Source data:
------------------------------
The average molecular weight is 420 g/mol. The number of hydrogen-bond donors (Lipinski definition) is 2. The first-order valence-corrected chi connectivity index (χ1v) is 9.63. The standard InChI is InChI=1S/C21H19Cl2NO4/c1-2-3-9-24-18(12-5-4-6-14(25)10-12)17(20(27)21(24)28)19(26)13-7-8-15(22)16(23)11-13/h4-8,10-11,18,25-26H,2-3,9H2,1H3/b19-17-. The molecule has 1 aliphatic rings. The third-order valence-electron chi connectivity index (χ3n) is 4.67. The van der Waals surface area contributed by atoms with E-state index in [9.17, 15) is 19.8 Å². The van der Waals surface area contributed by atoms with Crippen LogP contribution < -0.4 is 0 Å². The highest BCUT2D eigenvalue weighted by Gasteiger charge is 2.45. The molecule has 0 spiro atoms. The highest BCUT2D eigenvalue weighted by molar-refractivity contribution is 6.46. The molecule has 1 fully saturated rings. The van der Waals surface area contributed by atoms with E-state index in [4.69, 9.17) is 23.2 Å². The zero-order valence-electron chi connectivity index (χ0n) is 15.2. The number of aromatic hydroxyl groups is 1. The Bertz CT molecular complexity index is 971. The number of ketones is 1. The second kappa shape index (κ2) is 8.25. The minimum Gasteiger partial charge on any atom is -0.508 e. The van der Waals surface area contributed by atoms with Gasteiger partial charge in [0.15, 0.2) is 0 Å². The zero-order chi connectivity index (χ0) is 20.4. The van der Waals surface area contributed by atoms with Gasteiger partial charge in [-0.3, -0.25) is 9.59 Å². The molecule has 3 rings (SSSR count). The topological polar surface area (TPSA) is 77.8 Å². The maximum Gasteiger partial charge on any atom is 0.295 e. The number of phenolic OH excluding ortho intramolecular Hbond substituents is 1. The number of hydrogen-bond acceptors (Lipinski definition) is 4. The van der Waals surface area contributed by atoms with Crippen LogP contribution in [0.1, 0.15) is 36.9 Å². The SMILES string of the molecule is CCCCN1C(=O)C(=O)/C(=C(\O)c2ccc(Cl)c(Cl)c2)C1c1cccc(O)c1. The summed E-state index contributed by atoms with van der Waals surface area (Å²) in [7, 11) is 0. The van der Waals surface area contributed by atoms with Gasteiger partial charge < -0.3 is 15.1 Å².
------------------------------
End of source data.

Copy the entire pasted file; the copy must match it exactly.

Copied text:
The average molecular weight is 420 g/mol. The number of hydrogen-bond donors (Lipinski definition) is 2. The first-order valence-corrected chi connectivity index (χ1v) is 9.63. The standard InChI is InChI=1S/C21H19Cl2NO4/c1-2-3-9-24-18(12-5-4-6-14(25)10-12)17(20(27)21(24)28)19(26)13-7-8-15(22)16(23)11-13/h4-8,10-11,18,25-26H,2-3,9H2,1H3/b19-17-. The molecule has 1 aliphatic rings. The third-order valence-electron chi connectivity index (χ3n) is 4.67. The van der Waals surface area contributed by atoms with E-state index in [9.17, 15) is 19.8 Å². The van der Waals surface area contributed by atoms with Crippen LogP contribution < -0.4 is 0 Å². The highest BCUT2D eigenvalue weighted by Gasteiger charge is 2.45. The molecule has 0 spiro atoms. The highest BCUT2D eigenvalue weighted by molar-refractivity contribution is 6.46. The molecule has 1 fully saturated rings. The van der Waals surface area contributed by atoms with E-state index in [4.69, 9.17) is 23.2 Å². The zero-order valence-electron chi connectivity index (χ0n) is 15.2. The number of aromatic hydroxyl groups is 1. The Bertz CT molecular complexity index is 971. The number of ketones is 1. The second kappa shape index (κ2) is 8.25. The minimum Gasteiger partial charge on any atom is -0.508 e. The van der Waals surface area contributed by atoms with Gasteiger partial charge in [0.15, 0.2) is 0 Å². The zero-order chi connectivity index (χ0) is 20.4. The van der Waals surface area contributed by atoms with Gasteiger partial charge in [-0.3, -0.25) is 9.59 Å². The molecule has 3 rings (SSSR count). The topological polar surface area (TPSA) is 77.8 Å². The maximum Gasteiger partial charge on any atom is 0.295 e. The number of phenolic OH excluding ortho intramolecular Hbond substituents is 1. The number of hydrogen-bond acceptors (Lipinski definition) is 4. The van der Waals surface area contributed by atoms with Crippen LogP contribution in [0.1, 0.15) is 36.9 Å². The SMILES string of the molecule is CCCCN1C(=O)C(=O)/C(=C(\O)c2ccc(Cl)c(Cl)c2)C1c1cccc(O)c1. The summed E-state index contributed by atoms with van der Waals surface area (Å²) in [7, 11) is 0. The van der Waals surface area contributed by atoms with Gasteiger partial charge < -0.3 is 15.1 Å².